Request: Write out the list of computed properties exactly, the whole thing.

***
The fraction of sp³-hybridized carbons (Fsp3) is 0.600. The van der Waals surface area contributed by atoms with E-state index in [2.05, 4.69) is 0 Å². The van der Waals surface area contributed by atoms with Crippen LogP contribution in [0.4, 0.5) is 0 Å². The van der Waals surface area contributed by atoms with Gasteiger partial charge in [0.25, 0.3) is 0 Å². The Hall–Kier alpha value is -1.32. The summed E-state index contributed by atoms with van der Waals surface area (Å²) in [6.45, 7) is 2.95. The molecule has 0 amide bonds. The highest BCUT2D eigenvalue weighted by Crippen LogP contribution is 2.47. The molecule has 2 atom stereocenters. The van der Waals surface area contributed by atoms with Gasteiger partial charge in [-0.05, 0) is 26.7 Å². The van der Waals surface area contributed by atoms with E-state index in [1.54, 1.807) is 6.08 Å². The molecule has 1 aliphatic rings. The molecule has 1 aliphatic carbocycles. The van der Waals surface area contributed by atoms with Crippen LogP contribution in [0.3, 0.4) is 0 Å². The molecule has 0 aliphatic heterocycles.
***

The fraction of sp³-hybridized carbons (Fsp3) is 0.600. The van der Waals surface area contributed by atoms with E-state index in [2.05, 4.69) is 0 Å². The van der Waals surface area contributed by atoms with Crippen LogP contribution in [0.4, 0.5) is 0 Å². The van der Waals surface area contributed by atoms with Gasteiger partial charge in [0.25, 0.3) is 0 Å². The Hall–Kier alpha value is -1.32. The summed E-state index contributed by atoms with van der Waals surface area (Å²) in [6.45, 7) is 2.95. The molecule has 0 amide bonds. The highest BCUT2D eigenvalue weighted by Crippen LogP contribution is 2.47. The molecule has 2 atom stereocenters. The van der Waals surface area contributed by atoms with Gasteiger partial charge in [-0.05, 0) is 26.7 Å². The van der Waals surface area contributed by atoms with E-state index in [1.54, 1.807) is 6.08 Å². The molecule has 1 aliphatic rings. The molecule has 1 aliphatic carbocycles. The van der Waals surface area contributed by atoms with Crippen LogP contribution in [0.3, 0.4) is 0 Å². The molecule has 0 aliphatic heterocycles.